More on limits of functions

Before we move on to the evaluation of other limits, we prove the following useful result:


Suppose f:(a,b) \rightarrow \Re is continuous at c \in (a,b). Suppose g:I \rightarrow (a,b), when I is an open interval and x_{0} \in I. If \lim_{x \rightarrow x_{0}} g(x) exists and is equal to c, then

\lim_{x \rightarrow x_{0}}f(g(x))=f(c).


Since f is continuous at x_{0}, for each \varepsilon >0, we can find \delta^{'}>0 such that |f(y)-f(c)|<\varepsilon for |y-c|<\delta^{'}.

Since \lim_{x \rightarrow x_{0}}g(x)=c, for the given \delta^{'}, we can find a \delta>0 such that |g(x)-c|<\delta^{'} for 0<|x-x_{0}|<\delta.

So, for 0<|x-x_{0}|<\delta, we have |f(g(x))-f(c)|< \varepsilon since |g(x)-c|<\delta^{'} . QED.


Let I and J be open intervals, g:I \rightarrow J be continuous at x_{0} \rightarrow I. If f:J \rightarrow \Re is continuous at g(x_{0}) \in J, then f \circ g: I \rightarrow \Re is continuous at x_{0}. This means that the composition of continuous functions is continuous.


If f is continuous, show that |f| is continuous. (where |f|(x)=|f(x)|).

Some Useful Limits.

(1)(a) \lim_{x \rightarrow a}\frac{x^{n}-a^{n}}{x-a}=na^{n-1} for a positive integer n. For this, note that \frac{x^{n}-a^{n}}{x-a}=x^{n-1}+x^{n-2}a+\ldots+xa^{n-2}+a^{n-1} for x \neq a, and hence,

\lim_{x \rightarrow a}\frac{x^{n}-a^{n}}{x-a}=\lim_{x \rightarrow a}(x^{n-1}+x^{n-2}a+\ldots+xa^{n-2}+a^{n-1})=na^{n-1}.

(1)(b) \lim_{x \rightarrow a}\frac{x^{n}-a^{n}}{x-a}=na^{n-1} for a negative integer n if a \neq 0.

If n is a negative integer write n=-m, where m>0.

\lim_{x \rightarrow a}\frac{x^{n}-a^{n}}{x-a}=\lim_{x \rightarrow a}\frac{x^{-m}-a^{-m}}{x-a}=\lim_{x \rightarrow a}\frac{a^{m}-x^{m}}{x-a}.\frac{1}{x^{m}a^{m}}=-ma^{m-1}.\frac{1}{a^{2m}}=-ma^{-m-1}=na^{n-1}

(1)(c) \lim_{x \rightarrow a}\frac{x^{\frac{p}{q}}-a^{\frac{p}{q}}}{x-a}=\frac{p}{q}a^{\frac{p}{q}-1}, for p, q \in Z and when a>0.

Write y=x^{1/q}, b=a^{1/q}. So we have have x=y^{q}, a=b^{q}.

\lim_{x \rightarrow a}\frac{x^{\frac{p}{q}}-a^{\frac{p}{q}}}{x-a}=\lim_{y \rightarrow b}\frac{y^{p}-b^{p}}{y^{q}-b^{q}}=\lim_{y \rightarrow b}\frac{\frac{y^{p}-b^{p}}{y-b}}{\frac{y^{q}-b^{q}}{y-b}}=\frac{pb^{p-1}}{qb^{q-1}} which in turn equals


(2) \lim_{\theta \rightarrow 0}\frac{\sin{\theta}}{\theta}=1 where \theta is measured in radians.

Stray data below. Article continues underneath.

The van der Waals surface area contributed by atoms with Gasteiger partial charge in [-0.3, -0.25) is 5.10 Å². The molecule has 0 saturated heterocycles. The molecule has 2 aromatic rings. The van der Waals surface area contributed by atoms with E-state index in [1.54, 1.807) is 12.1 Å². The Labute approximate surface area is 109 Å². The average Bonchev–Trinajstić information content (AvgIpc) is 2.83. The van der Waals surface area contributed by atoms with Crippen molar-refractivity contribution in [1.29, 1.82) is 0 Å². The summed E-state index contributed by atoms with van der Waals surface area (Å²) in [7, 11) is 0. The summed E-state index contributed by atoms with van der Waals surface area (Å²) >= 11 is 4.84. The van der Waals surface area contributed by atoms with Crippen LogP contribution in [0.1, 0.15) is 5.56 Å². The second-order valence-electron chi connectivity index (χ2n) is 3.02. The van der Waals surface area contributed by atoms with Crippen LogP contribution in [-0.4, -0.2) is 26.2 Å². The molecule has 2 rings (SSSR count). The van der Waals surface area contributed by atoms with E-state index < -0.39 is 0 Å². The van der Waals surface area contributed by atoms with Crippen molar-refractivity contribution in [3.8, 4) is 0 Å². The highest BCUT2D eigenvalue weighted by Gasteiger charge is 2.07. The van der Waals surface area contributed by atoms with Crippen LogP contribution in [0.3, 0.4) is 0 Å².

In some cases, when the function f:\Re \rightarrow \Re is defined and there is an l such that for every \varepsilon>0 we have an x_{0} such that

|f(x)-l|<\varepsilon for x > x_{0}

we say that f(x) tends to l as x tends to \infty.We write

\lim_{x \rightarrow \infty}f(x)=l

Be warned that \infty is not a real number to which x is coming close. Similarly, we may define \lim_{x \rightarrow -\infty}f(x)=l. If for every M>0 we can find a \delta>0 such that f(x)<M for 0<|x-a|<\delta, then we can write \lim_{x \rightarrow a}f(x)=\infty. A similar definition for \lim_{x \rightarrow a}f(x)=-\infty can be given.

(3)(a) \lim_{x \rightarrow \infty}(1+1/x)^{x}=e (3b) \lim_{x \rightarrow -\infty}(1+1/x)^{x}=e


(3a) Let n \leq x < n+1 so that 1+\frac{1}{n+1}<1+1/x \leq 1+1/n giving us (1+\frac{1}{n+1})^{n}<(1+1/x)^{x} \leq (1+1/n)^{n+1}. This implies that

(1+\frac{1}{n+1})^{n+1}(1+\frac{1}{n+1})^{-1}<(1+1/x)^{x}\leq (1+1/n)^{n}(1+1/n)

Now, as x \rightarrow \infty, n also tends to \infty and in such a case both the right hand and left hand side of the above inequality tend to e. So,

\lim_{x \rightarrow \infty}(1+1/x)^{x}=e. QED.

(3b) In the case of x \rightarrow -\infty, let us write y=-x so that


Now, \lim_{y \rightarrow \infty}(1+\frac{1}{y-1})^{y-1}=e. So, we have

\lim_{x \rightarrow -\infty}(1+1/x)^{x}=\lim_{y \rightarrow \infty}(1-1/y)^{-y}=\lim (1+\frac{1}{y-1})^{y-1}(1+\frac{1}{y-1})=e. QED.


\lim_{x \rightarrow \infty}(1-1/x)^{x}=1/e.

The above is an exercise for you.


\lim_{n \rightarrow \infty}(1+x/n)^{n}=e^{x}.

The above is an exercise for you.


\lim_{t \rightarrow 0}(1+t)^{1/t}=e.

It will be appropriate to mention something about left continuity and right continuity of functions.


If \lim_{x \rightarrow x_{0-}}f(x)=f(x_{0}), then we say that the function f is left continuous at x_{0}. If

\lim_{x \rightarrow x_{0+}}f(x)=f(x_{0}), then we say that the function is right continuous at x_{0}.

Thus, a function may be left continuous but not right continuous, in which case the function cannot be continuous. It may be right continuous but not left continuous, in which case also the function cannot be continuous. If a function is both left continuous and right continuous, only then is it continuous.

More later,

Nalin Pithwa

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